While I agree that they can be difficult, they exist for a reason, and frankly, with some proper study of functional and parallel programming, they can be used correctly. Closures have been a part of programming since LISP and frankly, higher order functions and functional programming can solve a lot of problems quite nicely. Certainly, mutability makes that a bit more difficult, but it can be managed. Finally, figuring out what variables are captured in a closure is quite doable by static analysis, which would be a nice addition to some programming environments.
Threads are more difficult for sure, but there are frameworks that can provide some useful higher level abstractions to make there use a bit easier. Lower level usage can be quite difficult, but a bit of actual thought and design goes along way. Also, there are some really powerful tools for multithreaded debugging, they just aren't freely available.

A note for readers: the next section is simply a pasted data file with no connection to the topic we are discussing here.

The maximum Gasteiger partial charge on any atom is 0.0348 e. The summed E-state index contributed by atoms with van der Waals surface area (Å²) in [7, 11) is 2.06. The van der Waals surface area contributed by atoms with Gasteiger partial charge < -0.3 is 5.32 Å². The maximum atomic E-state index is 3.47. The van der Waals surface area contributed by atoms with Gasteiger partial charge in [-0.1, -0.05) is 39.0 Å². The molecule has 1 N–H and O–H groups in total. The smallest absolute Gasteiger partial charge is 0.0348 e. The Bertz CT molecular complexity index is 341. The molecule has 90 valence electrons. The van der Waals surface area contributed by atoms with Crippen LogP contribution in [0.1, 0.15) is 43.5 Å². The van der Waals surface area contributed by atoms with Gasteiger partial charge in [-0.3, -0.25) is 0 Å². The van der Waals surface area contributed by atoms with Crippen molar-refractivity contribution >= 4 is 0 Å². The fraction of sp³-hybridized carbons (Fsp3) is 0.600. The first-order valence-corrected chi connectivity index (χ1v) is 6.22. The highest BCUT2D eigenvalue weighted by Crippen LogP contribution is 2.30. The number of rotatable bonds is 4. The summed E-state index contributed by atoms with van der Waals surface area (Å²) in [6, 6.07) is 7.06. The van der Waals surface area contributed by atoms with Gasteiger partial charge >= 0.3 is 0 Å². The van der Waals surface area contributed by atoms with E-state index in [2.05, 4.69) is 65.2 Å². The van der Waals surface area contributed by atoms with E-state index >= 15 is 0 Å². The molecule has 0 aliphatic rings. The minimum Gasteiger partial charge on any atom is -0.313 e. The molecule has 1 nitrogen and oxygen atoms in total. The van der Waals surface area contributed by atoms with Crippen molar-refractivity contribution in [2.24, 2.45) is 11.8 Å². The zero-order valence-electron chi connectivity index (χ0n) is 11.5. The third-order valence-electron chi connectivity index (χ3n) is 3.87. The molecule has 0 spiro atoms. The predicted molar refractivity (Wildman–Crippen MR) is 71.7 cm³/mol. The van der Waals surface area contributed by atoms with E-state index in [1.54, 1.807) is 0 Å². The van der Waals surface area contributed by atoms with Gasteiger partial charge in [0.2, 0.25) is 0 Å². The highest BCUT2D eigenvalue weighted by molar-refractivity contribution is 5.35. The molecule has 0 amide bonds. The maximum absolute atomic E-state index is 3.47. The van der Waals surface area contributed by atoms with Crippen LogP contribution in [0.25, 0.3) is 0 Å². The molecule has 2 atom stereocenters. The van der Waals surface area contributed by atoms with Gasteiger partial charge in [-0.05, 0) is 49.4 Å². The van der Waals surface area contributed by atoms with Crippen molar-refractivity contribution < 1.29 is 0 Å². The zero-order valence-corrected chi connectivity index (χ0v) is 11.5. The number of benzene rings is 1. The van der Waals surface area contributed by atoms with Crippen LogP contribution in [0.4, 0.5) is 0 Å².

Mainly, I've found that people that can't manage these abstractions just don't have enough background in operating systems (which also discusses basics of concurrency) and functional programming, topics that used to be required in CS education. They can be learned and it can increase your overall code quality and reduce some frustrations.